Every parent understands that when their child reaches ‘big school’ much of their learning will depend on their reading and writing ability. With this in mind, it makes sense for parents to equip their children with strong pre-reading and pre-writing skills. This can easily and actively be done through play!

Handwriting requires:

  • both eyes to work together
  • eyes that can converge smoothly and effortlessly on a central point
  • eyes that can look from side to side and track a moving object without jumping
  • an understanding that we read from left to right
  • the ability for the eyes to focus at different distances
  • strong fingers and hands
  • the ability to isolate finger movements
  • an ability to cross the midline of the body
  • an effective tripod grip with an open web space
  • good posture
  • strong hip girdle for sitting
  • strong shoulder girdle for hand control
  • established dominance (left- or right-handed?)
  • the ability to concentrate and focus attention on the task at hand
  • hand-eye coordination
  • fine motor control

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The ‘sacred seven’ for pre-writing skills

  1. Encourageyour child to move and get involved in lots of physical activity. In this way they will strengthen their hip and shoulder girdles, which will help them control a pencil / pen at the end of their hand. When moving, your eyes are also exercised.
  2. Through gross-motor activities, your child will have the opportunity to cross their midline, leading to the integration of both left and right hemispheres of the brain. If this does not happen, you will start to notice that your child, paints, draws and writes only one half of the page and does not fully utilise all the space available. Occupational therapy can correc this.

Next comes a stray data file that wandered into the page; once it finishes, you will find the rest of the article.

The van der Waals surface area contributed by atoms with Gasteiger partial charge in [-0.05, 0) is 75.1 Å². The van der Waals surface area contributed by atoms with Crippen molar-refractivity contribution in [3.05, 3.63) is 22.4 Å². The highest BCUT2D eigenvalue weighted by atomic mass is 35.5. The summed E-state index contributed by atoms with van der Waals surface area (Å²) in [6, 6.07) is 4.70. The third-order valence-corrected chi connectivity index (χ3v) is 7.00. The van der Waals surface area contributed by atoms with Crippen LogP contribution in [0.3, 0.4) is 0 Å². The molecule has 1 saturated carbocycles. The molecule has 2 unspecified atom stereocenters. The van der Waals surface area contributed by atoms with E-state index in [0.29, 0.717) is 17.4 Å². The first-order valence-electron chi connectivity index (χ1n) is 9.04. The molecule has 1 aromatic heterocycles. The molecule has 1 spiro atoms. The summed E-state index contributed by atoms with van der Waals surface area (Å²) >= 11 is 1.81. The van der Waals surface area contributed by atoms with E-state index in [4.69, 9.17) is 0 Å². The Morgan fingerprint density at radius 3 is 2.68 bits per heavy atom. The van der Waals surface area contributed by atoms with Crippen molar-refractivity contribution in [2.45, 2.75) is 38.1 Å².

3. Children learn from the inside out, which means that their core stabilising muscles down the centre of the body are essential for effective fine-motor control in the hands. As a child gains more control of their body, you will notice that they use the whole are less and less for drawing, paiting and colouring until evenually it is only the hands which move.
  4. Always give a pre-school child large pieces of paper to work on when doing creative activities. this encourages crossing the midline and effective use of space.
  5. Never draw or write something for a pre-schooler to copy. this interupts their creative development process. Their impression of a dog or tree is their impression and it will change over time as their life experience develops. Colouring-in and other activity books should not be introduced until around five years of age. Worksheets and other prescribed creative activities should be avoided in the pre-school years. Beware of pre-schools where there is predominance of such activities.
  6. Never ask a young child what they have drawn or painted, but rather use and encouraging phrase such as “Wow! i love the colours you have used” or “You have made such a beautiful painting”.Rather wait for your child to label their work of art than take the cue from them.
  7. Use perceptual games frquently when you play with your child. These promote concentration skills, persecerance and decision making.
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